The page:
This reading group guide for A Short History of Women includes an introduction, discussion questions, ideas for enhancing your book club, and a Q&A with author Kate Walbert. The suggested questions are intended to help your reading group find new and interesting angles and topics for your discussion. We hope that these ideas will enrich your conversation and increase your enjoyment of the book.
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Kate Walbert’s A Short History of Women
chronicles the lives of five generations of women as they attempt to navigate turbulent times in the history of both Britain and the United States. From a European suffragist who starves herself for women’s rights in 1914 to her great-granddaughter in New York in 2007, Walbert’s work highlights the love, friendship, and regrets that each of these women experienced. Readers will be swept up in the tremulous times as these five women attempt to find their way in a society that needs an answer to “The Woman Question.” Questions for Discussion
Enhance Your Book Club
- Throughout the novel, Walbert consistently reveals future events before they occur – from Father Fairfield’s death to Dorothy Townsend (Barrett’s) impending divorce. Why do you think she chooses to do this? How does this change the pacing of the story?
- How is Evelyn’s release of the canary symbolic of her own desires? (p.15) Why do you think she gets so angry when the bird refuses to leave on its own? How does she feel once it is gone? How does this parallel the actions that Evelyn eventually takes?
- The novel opens with Evelyn Charlotte Townsend’s mother starving herself for her cause, a death “brought on by modern ideas, pride, a certain vanity or rather, unreasonable expectations.” (p. 76) How does her death spur on the next generation of this family? How do you think things would have been different if she had not died? Would Evelyn and subsequent Townsend generations have been as bold as they were? Why or why not?
- Discuss how all the women in the novel struggle between their rebellious ideals and trying to lead a “normal” life. Do you believe Dorothy when she says that she “didn’t sign on for this?” (p. 74)
- How did you feel when Evelyn lied to Stephen Pope about her family? Why do you think she says “I’ll start from nothing…I am now no one’s daughter.” (p. 90) Does she really reject her past or is she more like her mother than she wants to admit?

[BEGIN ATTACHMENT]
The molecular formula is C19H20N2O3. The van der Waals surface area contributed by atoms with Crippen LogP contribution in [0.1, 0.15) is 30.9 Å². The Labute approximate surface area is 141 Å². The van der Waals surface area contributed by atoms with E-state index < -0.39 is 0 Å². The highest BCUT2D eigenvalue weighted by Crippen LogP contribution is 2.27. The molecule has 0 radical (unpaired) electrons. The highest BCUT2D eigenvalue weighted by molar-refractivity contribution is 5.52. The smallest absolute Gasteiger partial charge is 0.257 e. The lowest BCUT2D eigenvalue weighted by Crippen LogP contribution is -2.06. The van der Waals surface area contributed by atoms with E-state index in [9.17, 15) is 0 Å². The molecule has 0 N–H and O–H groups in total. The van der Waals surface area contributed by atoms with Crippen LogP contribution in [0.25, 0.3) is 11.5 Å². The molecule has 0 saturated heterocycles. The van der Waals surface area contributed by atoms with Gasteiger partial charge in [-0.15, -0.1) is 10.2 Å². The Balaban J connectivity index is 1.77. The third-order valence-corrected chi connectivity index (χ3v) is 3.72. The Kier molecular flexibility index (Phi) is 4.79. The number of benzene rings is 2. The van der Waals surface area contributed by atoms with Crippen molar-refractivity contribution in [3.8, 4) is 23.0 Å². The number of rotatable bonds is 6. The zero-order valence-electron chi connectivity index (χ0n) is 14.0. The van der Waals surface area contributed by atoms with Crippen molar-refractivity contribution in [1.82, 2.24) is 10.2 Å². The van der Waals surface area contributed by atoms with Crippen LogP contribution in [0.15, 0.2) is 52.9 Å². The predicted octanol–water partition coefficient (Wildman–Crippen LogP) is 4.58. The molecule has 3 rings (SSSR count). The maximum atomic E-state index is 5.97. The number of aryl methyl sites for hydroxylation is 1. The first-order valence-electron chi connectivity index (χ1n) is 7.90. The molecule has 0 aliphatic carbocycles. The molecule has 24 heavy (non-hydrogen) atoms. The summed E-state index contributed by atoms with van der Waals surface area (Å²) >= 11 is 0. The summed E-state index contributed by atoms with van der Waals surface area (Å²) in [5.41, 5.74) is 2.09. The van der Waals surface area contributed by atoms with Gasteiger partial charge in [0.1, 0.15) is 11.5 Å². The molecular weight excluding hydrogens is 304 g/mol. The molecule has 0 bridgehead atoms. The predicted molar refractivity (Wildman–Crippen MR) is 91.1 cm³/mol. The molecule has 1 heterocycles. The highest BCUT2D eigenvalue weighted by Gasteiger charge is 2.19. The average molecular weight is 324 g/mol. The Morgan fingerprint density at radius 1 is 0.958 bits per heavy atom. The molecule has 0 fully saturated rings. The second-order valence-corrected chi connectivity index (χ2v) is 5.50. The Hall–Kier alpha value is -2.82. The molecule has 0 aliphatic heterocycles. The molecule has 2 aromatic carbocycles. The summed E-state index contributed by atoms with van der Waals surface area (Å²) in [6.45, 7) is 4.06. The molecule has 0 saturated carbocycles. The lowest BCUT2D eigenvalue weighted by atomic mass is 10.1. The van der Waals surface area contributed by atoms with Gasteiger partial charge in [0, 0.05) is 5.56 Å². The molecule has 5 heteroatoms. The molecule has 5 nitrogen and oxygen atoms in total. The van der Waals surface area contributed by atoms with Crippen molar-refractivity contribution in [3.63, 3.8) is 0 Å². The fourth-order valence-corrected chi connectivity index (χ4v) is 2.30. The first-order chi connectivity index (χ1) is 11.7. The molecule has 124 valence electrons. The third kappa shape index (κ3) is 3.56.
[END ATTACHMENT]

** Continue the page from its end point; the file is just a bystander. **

- Each of the women in the novel at one point or another rejects the life they are leading. The most notable instance is Dorothy Townsend’s (Barrett) radical change following her son’s death. Discuss how each of the women, like Dorothy Townsend, “shed a skin.” (p. 104)
- Discuss the theme of loss in A Short History of Women. What are the major losses that each character experiences? How does this affect the women they are and the women they become?
- Evie has a long standing relationship with Stephen Pope and has a love for him that she claims is “not what a woman’s love should be or look like, absent, as it is, a family, a husband.” (p. 173) Yet, they have a very solid and caring relationship. How does this compare to someone like Dorothy Townsend (Barrett) who has a husband she no longer loves?
- How does Fran’s question of “Did you ever ruin your life for a feeling?” (p. 191) reflect the struggles that each woman has experienced? What is Elizabeth’s response to Fran’s question? Do you think she believes her response? What do you think her response would be if asked the same question about her mother?
- Which of Dorothy’s descendants do you think best embodies her strength and will for the cause? Which do you think embodies it the least? Why?
A Conversation with Kate Walbert
- Track your own ancestry – were there any rebellious relatives in your past? Find out and then share with your bookclub.
- Make your own “short history” – pick an important time period and then find a woman who played a pivotal role. See who you and the rest of your bookclub come up with.
- Women’s suffrage was a long time in the making. Research its history and then share an interesting fact you learned with your bookclub.
- What was your inspiration for writing A Short History of Women?